Judge issues rulings on pretrial motions in Andre McDonald murder trial; testimony to start on Monday

Air Force major is accused of killing his wife Andreen McDonald in 2019

SAN ANTONIO – The judge presiding in the murder trial of an Air Force major charged in the murder of his wife issued some rulings Friday on pretrial motions filed by the defense.

Andre McDonald is accused in the 2019 slaying of his wife, Andreen McDonald, whose remains were found four months after she disappeared.

For the past two days, defense attorneys were concerned about certain evidence being allowed in the trial, arguing that the defendant’s Fourth Amendment rights were violated.

On Thursday, defense attorney John Hunter argued that search warrants conducted in 2019 by Bexar County Sheriff’s Office shouldn’t be allowed in the trial because he said they unlawfully entered the home through an open window.

On Wednesday, Andreen McDonald’s friend, Carol Ghanbar, gave pretrial testimony about the history of the McDonalds’ marriage. She was the first to report the woman missing after she failed to report to work on March 1, 2019, and nobody could get a hold of her.

Ghanbar said through her friendship with Andreen McDonald, the victim revealed her marriage was having problems and that arguments with Andre McDonald often got physical.

Ghanbar said she went to the McDonalds’ home to look for Andreen McDonald and entered the house after nobody answered the door. Ghanbar said she noticed blood and hair on a light switch in Andreen McDonald’s bathroom.

The defense cross-examined Ghanbar with questions about why she entered the home without permission and also about her conversations with Bexar County Sheriff’s Office investigators about the case.

On Friday, the defense and prosecution made their final arguments before 399th District Court Judge Frank Castro, who didn’t waste any time delivering a ruling after the two sides were finished.

“As far as the illegal arrest, I’m going to grant the defense motion suppress on that. As far as this written note. Y’all know what note I’m talking about, where he’s putting down gas cans, flashlights, batteries, I’m going to suppress for defense attorney. I’m going to suppress the medical records. As far as the rest of the motions, suppress is denied.”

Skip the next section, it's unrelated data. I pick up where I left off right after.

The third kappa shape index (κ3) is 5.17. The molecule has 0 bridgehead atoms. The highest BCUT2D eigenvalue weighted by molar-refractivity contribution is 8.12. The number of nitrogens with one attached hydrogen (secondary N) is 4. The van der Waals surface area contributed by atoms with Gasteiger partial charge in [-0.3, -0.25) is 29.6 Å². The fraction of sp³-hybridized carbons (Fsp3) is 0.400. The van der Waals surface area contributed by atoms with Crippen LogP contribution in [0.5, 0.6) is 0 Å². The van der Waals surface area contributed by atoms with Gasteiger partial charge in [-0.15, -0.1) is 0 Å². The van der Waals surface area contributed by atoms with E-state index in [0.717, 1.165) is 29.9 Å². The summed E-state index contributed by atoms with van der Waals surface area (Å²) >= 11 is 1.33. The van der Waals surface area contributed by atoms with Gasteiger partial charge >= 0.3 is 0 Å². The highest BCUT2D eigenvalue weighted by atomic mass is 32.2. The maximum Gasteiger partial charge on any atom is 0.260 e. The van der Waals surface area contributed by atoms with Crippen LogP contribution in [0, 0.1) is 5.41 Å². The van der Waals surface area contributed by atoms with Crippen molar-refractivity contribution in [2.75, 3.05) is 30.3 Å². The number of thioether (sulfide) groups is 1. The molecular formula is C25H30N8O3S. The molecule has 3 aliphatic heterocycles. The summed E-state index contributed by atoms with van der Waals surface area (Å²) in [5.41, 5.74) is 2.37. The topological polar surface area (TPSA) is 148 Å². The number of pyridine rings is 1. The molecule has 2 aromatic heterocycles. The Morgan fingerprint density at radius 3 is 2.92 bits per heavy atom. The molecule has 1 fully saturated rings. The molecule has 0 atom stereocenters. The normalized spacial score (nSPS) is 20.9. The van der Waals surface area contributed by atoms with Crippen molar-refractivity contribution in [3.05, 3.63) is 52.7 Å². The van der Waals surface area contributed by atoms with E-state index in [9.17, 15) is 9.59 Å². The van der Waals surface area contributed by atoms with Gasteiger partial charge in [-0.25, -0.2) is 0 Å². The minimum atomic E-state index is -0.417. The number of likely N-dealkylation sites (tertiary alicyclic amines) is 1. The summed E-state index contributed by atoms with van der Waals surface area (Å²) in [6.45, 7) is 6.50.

During the trial, the judge will not allow the mention of the defendant being arrested outside a gun shop two days after his wife disappeared, or that a handwritten note was found in his pocket during the time of that arrest that listed items like gas cans, flashlights and bags. Medical records of the defendant’s evaluation at Brooke Army Medical Center will also suppressed.

But Castro’s rulings also gave the prosecution some wins.

Search warrants that mention Andreen’s friend finding blood and hair in her bathroom and Bexar County Sheriff’s Office deputies finding a shovel will be allowed, as well as testimony from Andreen McDonald’s mother, Maureen Smith.

Smith was living at the home with Andreen and Andre McDonald.

Smith was working the night her daughter disappeared, but she allowed BCSO to go into the home when they arrived. The defense questioned her about giving permission for BCSO to search the home that she did not own.

Both Smith and Ghanbar testified that Andreen McDonald was having an alleged affair with a man in Jamaica and had visited him a little over a month before she disappeared.

The actual trial is scheduled to begin at 9 a.m. on Monday. If found guilty, Andre McDonald faces up to life in prison.

KSAT will be livestreaming the trial gavel-to-gavel on KSAT.com, KSAT+ and KSAT’s YouTube channel.

To catch up on this case, watch “Open Court: The Trial of Andre McDonald” out now on KSAT Plus and KSAT’s YouTube channel.

To catch up on this case, watch “Open Court: The Trial of Andre McDonald” out now on KSAT Plus and KSAT’s YouTube channel.

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About the Authors:

David Ibañez has been managing editor of KSAT.com since the website's launch in October 2000.

Erica Hernandez is an Emmy award-winning journalist with 15 years of experience in the broadcast news business. Erica has covered a wide array of stories all over Central and South Texas. She's currently the court reporter and cohost of the podcast Texas Crime Stories.